-- (You just have to please the man in the Mirror) Mike from Michigan -

View Mario's profile


902 posts in 4316 days

#7 posted 10-31-2008 05:05 PM

I purchased a used Craftsman lathe at a pawn shop and have used it for just over a year. I have found out what things I like and do not like and can make an informed decision when I have saved enough to get a good one.

-- Hope Never fails

View Loren's profile


10477 posts in 3913 days

#8 posted 10-31-2008 08:18 PM

I would say get a live-center tail-stock if you can, and an easy-to-adjust
and solid toolrest. 1” x 8 TPI accessories are the most common so
going with a delta of other lathe with 1×8 is a good idea.

Turning big things is a lot more demanding than most furniture
parts… that’s what the big lathes are for.

View Big_Bob's profile


173 posts in 3974 days

#9 posted 10-31-2008 11:32 PM

Before you spend a lot of money check-out the American Association of Woodturners. There website is . That is where I started woordturning. They have local chapters all over the country. I live in a small town and we have a chapter. It is a great place to learn and each chapter is always looking for new members of all skill levels. A local mimber may have a good used lathe for sale. You may also find that you may want to turn more than the Pens and what not. Rember you can always turn small stuff on a big lathe but you can not turn big stuff on a small lathe.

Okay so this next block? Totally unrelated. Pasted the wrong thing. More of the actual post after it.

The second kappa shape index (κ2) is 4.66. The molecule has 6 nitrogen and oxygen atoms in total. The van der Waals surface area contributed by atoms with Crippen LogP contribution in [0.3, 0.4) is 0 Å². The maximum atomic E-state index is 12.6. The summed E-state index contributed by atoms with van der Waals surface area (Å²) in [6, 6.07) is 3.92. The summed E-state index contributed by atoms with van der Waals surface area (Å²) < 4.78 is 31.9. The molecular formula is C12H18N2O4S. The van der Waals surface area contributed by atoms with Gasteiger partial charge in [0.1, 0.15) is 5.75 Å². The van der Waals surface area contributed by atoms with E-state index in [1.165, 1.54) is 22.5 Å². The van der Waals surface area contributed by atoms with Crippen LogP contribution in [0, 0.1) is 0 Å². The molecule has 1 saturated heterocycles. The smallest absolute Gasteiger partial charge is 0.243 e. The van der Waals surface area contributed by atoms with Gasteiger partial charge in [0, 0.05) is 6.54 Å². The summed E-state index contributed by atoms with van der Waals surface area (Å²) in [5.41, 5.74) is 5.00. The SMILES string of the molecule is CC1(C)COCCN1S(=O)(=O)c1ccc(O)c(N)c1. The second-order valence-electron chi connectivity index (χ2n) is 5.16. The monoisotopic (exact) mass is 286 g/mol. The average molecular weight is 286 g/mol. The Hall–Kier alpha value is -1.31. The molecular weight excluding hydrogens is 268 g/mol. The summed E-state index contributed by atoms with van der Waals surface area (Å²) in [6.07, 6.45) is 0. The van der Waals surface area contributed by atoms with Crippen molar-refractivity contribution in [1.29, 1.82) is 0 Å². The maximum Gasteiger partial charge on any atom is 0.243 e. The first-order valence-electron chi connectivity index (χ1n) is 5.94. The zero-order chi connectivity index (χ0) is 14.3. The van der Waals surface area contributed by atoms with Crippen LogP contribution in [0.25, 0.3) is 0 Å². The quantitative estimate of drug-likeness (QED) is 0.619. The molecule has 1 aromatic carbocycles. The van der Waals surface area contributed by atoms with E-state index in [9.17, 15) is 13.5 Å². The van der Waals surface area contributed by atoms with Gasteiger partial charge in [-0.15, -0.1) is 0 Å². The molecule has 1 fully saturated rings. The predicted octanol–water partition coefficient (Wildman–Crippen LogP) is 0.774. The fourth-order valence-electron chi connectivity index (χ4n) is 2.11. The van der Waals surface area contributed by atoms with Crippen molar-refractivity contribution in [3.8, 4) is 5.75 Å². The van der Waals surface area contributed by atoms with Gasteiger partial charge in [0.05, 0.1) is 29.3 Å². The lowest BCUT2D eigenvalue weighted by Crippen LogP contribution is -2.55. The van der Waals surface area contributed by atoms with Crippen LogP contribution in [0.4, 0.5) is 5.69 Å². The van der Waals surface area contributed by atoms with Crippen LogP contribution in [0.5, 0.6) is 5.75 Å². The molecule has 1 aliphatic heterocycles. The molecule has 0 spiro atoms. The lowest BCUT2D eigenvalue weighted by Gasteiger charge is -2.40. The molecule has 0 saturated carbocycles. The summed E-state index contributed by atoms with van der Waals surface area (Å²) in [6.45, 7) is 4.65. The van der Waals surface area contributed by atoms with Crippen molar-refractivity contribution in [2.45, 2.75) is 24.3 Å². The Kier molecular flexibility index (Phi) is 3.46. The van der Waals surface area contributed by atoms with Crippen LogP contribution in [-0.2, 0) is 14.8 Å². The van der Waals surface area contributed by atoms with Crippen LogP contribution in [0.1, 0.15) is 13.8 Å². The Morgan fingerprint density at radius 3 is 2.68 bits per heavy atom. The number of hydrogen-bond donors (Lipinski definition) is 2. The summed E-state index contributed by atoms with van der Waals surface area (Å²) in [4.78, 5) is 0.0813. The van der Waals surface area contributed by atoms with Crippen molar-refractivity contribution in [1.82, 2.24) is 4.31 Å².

-- Bob Clark, Tool Collector and Sawdust Maker

View snowdog's profile


1166 posts in 4247 days

#10 posted 11-01-2008 04:01 PM

I have the Jet mini VS and I love it. If I could have found a used lathe at the time I would have bought it in a heart beat.

-- "so much to learn and so little time"..

View rikkor's profile


11295 posts in 4139 days

#11 posted 11-01-2008 05:28 PM

Russell… Welcome to the addiction!